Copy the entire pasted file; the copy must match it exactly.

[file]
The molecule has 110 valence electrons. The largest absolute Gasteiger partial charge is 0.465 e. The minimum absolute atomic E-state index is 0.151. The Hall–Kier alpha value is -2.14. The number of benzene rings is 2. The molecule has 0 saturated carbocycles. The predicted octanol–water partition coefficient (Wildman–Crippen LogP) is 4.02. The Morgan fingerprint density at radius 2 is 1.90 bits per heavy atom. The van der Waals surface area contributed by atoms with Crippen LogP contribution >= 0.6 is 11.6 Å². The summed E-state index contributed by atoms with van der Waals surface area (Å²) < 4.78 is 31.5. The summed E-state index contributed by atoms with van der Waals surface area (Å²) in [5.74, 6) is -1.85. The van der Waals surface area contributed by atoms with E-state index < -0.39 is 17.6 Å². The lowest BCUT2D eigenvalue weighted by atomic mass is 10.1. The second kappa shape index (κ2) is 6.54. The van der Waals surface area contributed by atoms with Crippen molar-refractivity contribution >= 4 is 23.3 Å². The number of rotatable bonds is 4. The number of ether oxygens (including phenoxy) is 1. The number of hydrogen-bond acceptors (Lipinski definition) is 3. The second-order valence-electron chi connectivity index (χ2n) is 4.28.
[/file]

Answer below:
The molecule has 110 valence electrons. The largest absolute Gasteiger partial charge is 0.465 e. The minimum absolute atomic E-state index is 0.151. The Hall–Kier alpha value is -2.14. The number of benzene rings is 2. The molecule has 0 saturated carbocycles. The predicted octanol–water partition coefficient (Wildman–Crippen LogP) is 4.02. The Morgan fingerprint density at radius 2 is 1.90 bits per heavy atom. The van der Waals surface area contributed by atoms with Crippen LogP contribution >= 0.6 is 11.6 Å². The summed E-state index contributed by atoms with van der Waals surface area (Å²) < 4.78 is 31.5. The summed E-state index contributed by atoms with van der Waals surface area (Å²) in [5.74, 6) is -1.85. The van der Waals surface area contributed by atoms with E-state index < -0.39 is 17.6 Å². The lowest BCUT2D eigenvalue weighted by atomic mass is 10.1. The second kappa shape index (κ2) is 6.54. The van der Waals surface area contributed by atoms with Crippen molar-refractivity contribution >= 4 is 23.3 Å². The number of rotatable bonds is 4. The number of ether oxygens (including phenoxy) is 1. The number of hydrogen-bond acceptors (Lipinski definition) is 3. The second-order valence-electron chi connectivity index (χ2n) is 4.28.